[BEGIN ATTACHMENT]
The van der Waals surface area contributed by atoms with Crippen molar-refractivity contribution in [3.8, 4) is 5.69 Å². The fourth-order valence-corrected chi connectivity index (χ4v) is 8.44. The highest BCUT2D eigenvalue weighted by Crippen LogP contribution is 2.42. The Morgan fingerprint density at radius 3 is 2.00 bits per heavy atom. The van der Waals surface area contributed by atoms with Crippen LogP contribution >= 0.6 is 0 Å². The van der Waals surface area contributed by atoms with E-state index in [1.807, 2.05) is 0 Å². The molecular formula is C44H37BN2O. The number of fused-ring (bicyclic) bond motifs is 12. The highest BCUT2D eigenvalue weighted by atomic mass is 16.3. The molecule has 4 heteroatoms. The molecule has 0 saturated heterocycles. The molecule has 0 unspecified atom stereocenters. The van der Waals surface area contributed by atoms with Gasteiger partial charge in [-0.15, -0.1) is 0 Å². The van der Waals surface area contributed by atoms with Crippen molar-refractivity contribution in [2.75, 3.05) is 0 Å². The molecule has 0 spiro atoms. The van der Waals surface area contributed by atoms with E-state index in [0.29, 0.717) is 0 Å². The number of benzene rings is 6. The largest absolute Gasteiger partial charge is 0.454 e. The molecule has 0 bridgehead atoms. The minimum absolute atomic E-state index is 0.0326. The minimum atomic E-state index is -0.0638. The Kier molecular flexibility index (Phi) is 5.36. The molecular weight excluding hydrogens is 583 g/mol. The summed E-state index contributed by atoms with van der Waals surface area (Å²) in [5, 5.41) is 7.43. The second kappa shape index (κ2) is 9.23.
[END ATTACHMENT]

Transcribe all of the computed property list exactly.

The van der Waals surface area contributed by atoms with Crippen molar-refractivity contribution in [3.8, 4) is 5.69 Å². The fourth-order valence-corrected chi connectivity index (χ4v) is 8.44. The highest BCUT2D eigenvalue weighted by Crippen LogP contribution is 2.42. The Morgan fingerprint density at radius 3 is 2.00 bits per heavy atom. The van der Waals surface area contributed by atoms with Crippen LogP contribution >= 0.6 is 0 Å². The van der Waals surface area contributed by atoms with E-state index in [1.807, 2.05) is 0 Å². The molecular formula is C44H37BN2O. The number of fused-ring (bicyclic) bond motifs is 12. The highest BCUT2D eigenvalue weighted by atomic mass is 16.3. The molecule has 4 heteroatoms. The molecule has 0 saturated heterocycles. The molecule has 0 unspecified atom stereocenters. The van der Waals surface area contributed by atoms with Gasteiger partial charge in [-0.15, -0.1) is 0 Å². The van der Waals surface area contributed by atoms with Crippen molar-refractivity contribution in [2.75, 3.05) is 0 Å². The molecule has 0 spiro atoms. The van der Waals surface area contributed by atoms with E-state index in [0.29, 0.717) is 0 Å². The number of benzene rings is 6. The largest absolute Gasteiger partial charge is 0.454 e. The molecule has 0 bridgehead atoms. The minimum absolute atomic E-state index is 0.0326. The minimum atomic E-state index is -0.0638. The Kier molecular flexibility index (Phi) is 5.36. The molecular weight excluding hydrogens is 583 g/mol. The summed E-state index contributed by atoms with van der Waals surface area (Å²) in [5, 5.41) is 7.43. The second kappa shape index (κ2) is 9.23.